Corporate (anti) social responsibility
Corporate Social Responsibility (CSR) is in the news quite a bit this week. But is it a duck or a rabbit? Or, to be less vague, are the number of ‘anomalies’ stacking up against CSR (the ‘duck’) so persuasive that we can’t really say it’s a duck any more; that we have to conclude that, really, CSR is actually Corporate Anti-Social Responsibility (CASR) and, as such, a rabbit?
Of course, I’m talking about Thomas Kuhn and paradigm shifts, but would that have got you this far? When you look at the duck/rabbit picture to the left, what do you see? Here are some examples that, I hope, will encourage you to see CSR in a different light.
The EU_India free trade agreement. The quite excellent Stephen Lewis of AIDS Free World has been been speaking his mind about CSR recently. I’ve blogged about Stephen before (see here), but here’s what he has to say about the EU-India trade agreement:
“However, let me end with one of the most offensive current international examples of how multinational corporations can actually make a fetish of irresponsibility, regardless the potentially catastrophic human consequences”.
What’s the deal with the EU-India free trade agreement (FTA)? You can follow the various campaigns against it by MSF (which buys 80% of its drugs from India generic companies), Oxfam, and UNITAID here, here, and here, read Sarah Boseley’s Guardian piece on it here, and get updates on the ‘don’t trade our lives away’ blog here (the photo to the left is from their site). In brief, if the EU-Indian government FTA goes ahead, Indian generic drug manufacturers will be prevented from making cheap copies of more expensive drugs manufactured by Western pharmaceutical companies. Last week the EU held a summit in New delhi to discuss progress but the spotlight is on the extent to which ‘Big Pharma’ - through its powerful army of lobbyists – has influenced the negotiations, which have been – and continue to be – done behind closed doors.
The EU’s Karel de Gucht assures us that: “nothing in this agreement should undermine India’s capacity to produce and export essential medicines for domestic use or other developing countries in need. And I would like to reassure you that I remain fully attached to this commitment”.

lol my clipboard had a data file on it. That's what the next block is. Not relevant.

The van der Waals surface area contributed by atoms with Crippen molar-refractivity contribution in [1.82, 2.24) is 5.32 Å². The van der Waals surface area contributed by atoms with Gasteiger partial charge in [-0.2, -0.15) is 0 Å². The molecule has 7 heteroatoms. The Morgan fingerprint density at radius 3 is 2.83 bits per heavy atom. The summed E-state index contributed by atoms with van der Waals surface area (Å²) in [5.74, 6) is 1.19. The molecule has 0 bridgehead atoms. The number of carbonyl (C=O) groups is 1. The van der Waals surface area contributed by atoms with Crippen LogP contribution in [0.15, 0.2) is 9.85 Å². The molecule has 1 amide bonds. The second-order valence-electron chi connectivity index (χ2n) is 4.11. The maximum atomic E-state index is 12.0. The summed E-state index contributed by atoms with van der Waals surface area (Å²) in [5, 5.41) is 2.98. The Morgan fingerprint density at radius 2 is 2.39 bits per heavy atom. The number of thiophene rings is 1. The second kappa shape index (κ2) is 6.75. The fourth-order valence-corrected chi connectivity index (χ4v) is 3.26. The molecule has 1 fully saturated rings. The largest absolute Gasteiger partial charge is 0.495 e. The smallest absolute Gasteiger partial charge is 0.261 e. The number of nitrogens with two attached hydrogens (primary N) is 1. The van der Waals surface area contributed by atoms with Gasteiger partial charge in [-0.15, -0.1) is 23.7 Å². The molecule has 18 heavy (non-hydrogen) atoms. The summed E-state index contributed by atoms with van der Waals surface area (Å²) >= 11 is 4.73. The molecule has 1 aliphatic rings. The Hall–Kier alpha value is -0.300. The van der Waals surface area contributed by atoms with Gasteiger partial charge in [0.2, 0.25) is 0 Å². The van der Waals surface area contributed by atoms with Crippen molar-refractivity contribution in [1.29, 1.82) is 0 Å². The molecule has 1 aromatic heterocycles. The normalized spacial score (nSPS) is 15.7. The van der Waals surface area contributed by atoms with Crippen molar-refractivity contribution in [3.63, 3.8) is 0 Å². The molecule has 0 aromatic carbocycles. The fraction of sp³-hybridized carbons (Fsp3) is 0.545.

Nevertheless, the South African Treatment Action Campaign is concerned that if the negotiations are successful: “‘data exclusivity’…will delay the registration of generic medicines; investment rules…will allow multinational companies to sue the Indian government for implementing pro-health policies, and intellectual property enforcement measures…will block legitimate medicines from leaving India on their way to patients in other developing countries.”
Novartis in India. From the general to the specific and the ongoing battle between corporately socially responsible Novartis and, well, everyone else. This dispute has been festering for a few years now but is in the news again now because Novartis is resuming its challenge to part of India’s patent laws, taking India to the Supreme Court (!) on the 28th Feb. Again, MSF’s access campaign has all the gen on this, but in brief Novartis wants its patent on the cancer drug Glivec to be recognised in India. Previously, Novartis’ claim has been rejected by the Indian courts on the grounds that the drug wasn’t new or innovative (see MSF’s fact sheet on this), but Novartis is trying again (see Novartis’ fact sheet on this).
Does it matter? Well, yes, if you’re one of the Indian poor who currently buys Glivec at a cost of $200 per month and could face charges ten times that if Novartis is successful (the cost of Glivec in countries where it is under patent). But, more generally, as MSF argue:
“If Novartis won the case, patents would be granted in India as broadly as they are in wealthy countries and on new formulations of known medicines already in use. India would no longer be able to supply much of the developing world with quality affordable medicines”.
So, maybe it’s time for us to take a good hard look at corporate social responsibility. Of course, it’s not just pharmaceutical industry lobbyists influencing so-called ‘free’ trade agreements that makes one wonder about CSR. The issues extends to private consultancy companies drafting NHS policy documents, resistance to government attempts to introduce socially responsible health pricing on alcohol, not to mention a swathe of environmentally polluting activities – notably the exploration and extraction industry. I attended a presentation on global health and the extraction industry recently by a prominent Italian EE company and the complete failure by presenter and audience to join the dots between global environmental hazard and the actions of this MNC was simply breathtaking.
So the question is, when you think of corporations and the idea that they could, and do, act socially responsibly, do you see a duck or a rabbit?
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